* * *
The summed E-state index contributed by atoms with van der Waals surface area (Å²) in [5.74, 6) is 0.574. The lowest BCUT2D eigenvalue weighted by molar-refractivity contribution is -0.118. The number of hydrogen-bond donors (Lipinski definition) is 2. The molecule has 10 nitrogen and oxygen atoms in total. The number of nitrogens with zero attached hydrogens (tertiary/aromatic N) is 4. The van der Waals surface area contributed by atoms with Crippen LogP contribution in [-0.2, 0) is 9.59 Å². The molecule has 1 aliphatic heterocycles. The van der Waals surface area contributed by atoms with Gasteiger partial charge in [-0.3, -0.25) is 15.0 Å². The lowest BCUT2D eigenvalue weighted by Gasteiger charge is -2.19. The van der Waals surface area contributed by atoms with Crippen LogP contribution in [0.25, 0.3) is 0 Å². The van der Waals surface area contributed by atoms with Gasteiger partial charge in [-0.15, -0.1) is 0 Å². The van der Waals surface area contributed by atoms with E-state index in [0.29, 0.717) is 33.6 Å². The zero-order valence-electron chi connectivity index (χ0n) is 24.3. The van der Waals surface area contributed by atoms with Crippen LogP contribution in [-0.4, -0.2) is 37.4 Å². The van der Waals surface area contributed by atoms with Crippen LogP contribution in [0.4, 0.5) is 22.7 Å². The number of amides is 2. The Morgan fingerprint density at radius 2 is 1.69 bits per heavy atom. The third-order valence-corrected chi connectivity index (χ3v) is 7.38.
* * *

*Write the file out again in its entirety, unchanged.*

The summed E-state index contributed by atoms with van der Waals surface area (Å²) in [5.74, 6) is 0.574. The lowest BCUT2D eigenvalue weighted by molar-refractivity contribution is -0.118. The number of hydrogen-bond donors (Lipinski definition) is 2. The molecule has 10 nitrogen and oxygen atoms in total. The number of nitrogens with zero attached hydrogens (tertiary/aromatic N) is 4. The van der Waals surface area contributed by atoms with Crippen LogP contribution in [-0.2, 0) is 9.59 Å². The molecule has 1 aliphatic heterocycles. The van der Waals surface area contributed by atoms with Gasteiger partial charge in [-0.3, -0.25) is 15.0 Å². The lowest BCUT2D eigenvalue weighted by Gasteiger charge is -2.19. The van der Waals surface area contributed by atoms with Crippen LogP contribution in [0.25, 0.3) is 0 Å². The van der Waals surface area contributed by atoms with Gasteiger partial charge in [-0.15, -0.1) is 0 Å². The van der Waals surface area contributed by atoms with E-state index in [0.29, 0.717) is 33.6 Å². The zero-order valence-electron chi connectivity index (χ0n) is 24.3. The van der Waals surface area contributed by atoms with Crippen LogP contribution in [-0.4, -0.2) is 37.4 Å². The van der Waals surface area contributed by atoms with Crippen LogP contribution in [0.4, 0.5) is 22.7 Å². The number of amides is 2. The Morgan fingerprint density at radius 2 is 1.69 bits per heavy atom. The third-order valence-corrected chi connectivity index (χ3v) is 7.38.